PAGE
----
I am deeply interested in the public policy making process, with a particular focus on the politics of policy-making in the United States. My research is informed by public policy, public administration, public opinion, political behavior, and public health literature. My current research agenda is focused on the influence of public attitudes towards health policy issues.
||Sylvester, M. Steven and Donald P. Haider-Markel. 2015. “Buzz Kill: State Adoption of DUI Interlock Laws, 2005-2011.” Policy Studies Journal (Forthcoming).|
||Most states have adopted significant measures to reduce the incidence of driving under the influence (DUI) but a DUI death occurs about every 53 minutes; a significant portion of these accidents are the result of recidivist DUI drivers. A relatively new and novel way states can reduce DUI deaths from repeat offenders is to require offenders to install an interlock device on their vehicle, but not all states have adopted this measure. We explore whether the Policy Typology and Policy Diffusion Frameworks can help us understand the politics behind why some states have adopted interlock policies while others have not. Employing over-time data from the American states our results suggest that the adoption of interlock laws is best explained by internal factors to the state and the adoption of interlock laws by neighboring states. In addition, the adoption of interlock laws is a form of incremental policymaking—states with existing DUI laws are more likely to adopt interlock policies. We conclude that interlock policies diffuse in a manner similar to other regulatory policies and that interlock policies should be categorized as protective regulatory policies rather than social regulatory policies.|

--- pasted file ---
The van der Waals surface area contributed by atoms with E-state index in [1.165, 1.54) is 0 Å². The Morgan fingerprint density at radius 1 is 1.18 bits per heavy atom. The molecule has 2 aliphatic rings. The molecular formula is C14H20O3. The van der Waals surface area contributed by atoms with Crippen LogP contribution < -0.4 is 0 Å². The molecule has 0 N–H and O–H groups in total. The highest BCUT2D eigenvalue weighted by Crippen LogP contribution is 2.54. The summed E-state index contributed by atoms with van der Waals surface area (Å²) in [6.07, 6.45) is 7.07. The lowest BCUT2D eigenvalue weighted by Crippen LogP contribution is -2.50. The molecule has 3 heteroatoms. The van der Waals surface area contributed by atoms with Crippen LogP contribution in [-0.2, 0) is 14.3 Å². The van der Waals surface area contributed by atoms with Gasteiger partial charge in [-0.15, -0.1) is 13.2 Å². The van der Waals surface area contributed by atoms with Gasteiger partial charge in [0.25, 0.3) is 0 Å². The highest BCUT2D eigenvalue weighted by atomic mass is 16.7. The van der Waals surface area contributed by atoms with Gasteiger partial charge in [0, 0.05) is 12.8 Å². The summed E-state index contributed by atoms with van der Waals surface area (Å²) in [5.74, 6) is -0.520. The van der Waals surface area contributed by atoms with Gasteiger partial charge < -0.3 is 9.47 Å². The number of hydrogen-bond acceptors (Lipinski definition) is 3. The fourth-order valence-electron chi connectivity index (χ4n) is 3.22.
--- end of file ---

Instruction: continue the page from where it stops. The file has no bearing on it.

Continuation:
Health Policy PRIMARY
Defense and Security
Urban Public Policy SECONDARY
Agenda-Setting, Adoption, and Implementation SECONDARY
Public Opinion PRIMARY